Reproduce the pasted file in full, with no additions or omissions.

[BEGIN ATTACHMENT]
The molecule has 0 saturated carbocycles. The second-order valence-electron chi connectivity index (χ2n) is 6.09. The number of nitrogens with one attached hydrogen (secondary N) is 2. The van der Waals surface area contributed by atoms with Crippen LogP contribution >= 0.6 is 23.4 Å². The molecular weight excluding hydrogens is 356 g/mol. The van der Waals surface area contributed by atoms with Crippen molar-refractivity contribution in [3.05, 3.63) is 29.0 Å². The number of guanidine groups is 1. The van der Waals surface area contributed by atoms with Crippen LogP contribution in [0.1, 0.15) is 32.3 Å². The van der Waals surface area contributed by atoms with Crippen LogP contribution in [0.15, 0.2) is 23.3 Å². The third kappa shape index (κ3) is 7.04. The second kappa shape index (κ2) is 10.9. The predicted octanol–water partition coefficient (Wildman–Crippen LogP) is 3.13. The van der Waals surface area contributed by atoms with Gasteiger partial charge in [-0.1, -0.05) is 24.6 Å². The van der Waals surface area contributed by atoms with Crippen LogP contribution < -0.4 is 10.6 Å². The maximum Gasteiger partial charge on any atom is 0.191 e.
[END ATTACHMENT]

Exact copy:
The molecule has 0 saturated carbocycles. The second-order valence-electron chi connectivity index (χ2n) is 6.09. The number of nitrogens with one attached hydrogen (secondary N) is 2. The van der Waals surface area contributed by atoms with Crippen LogP contribution >= 0.6 is 23.4 Å². The molecular weight excluding hydrogens is 356 g/mol. The van der Waals surface area contributed by atoms with Crippen molar-refractivity contribution in [3.05, 3.63) is 29.0 Å². The number of guanidine groups is 1. The van der Waals surface area contributed by atoms with Crippen LogP contribution in [0.1, 0.15) is 32.3 Å². The van der Waals surface area contributed by atoms with Crippen LogP contribution in [0.15, 0.2) is 23.3 Å². The third kappa shape index (κ3) is 7.04. The second kappa shape index (κ2) is 10.9. The predicted octanol–water partition coefficient (Wildman–Crippen LogP) is 3.13. The van der Waals surface area contributed by atoms with Gasteiger partial charge in [-0.1, -0.05) is 24.6 Å². The van der Waals surface area contributed by atoms with Crippen LogP contribution < -0.4 is 10.6 Å². The maximum Gasteiger partial charge on any atom is 0.191 e.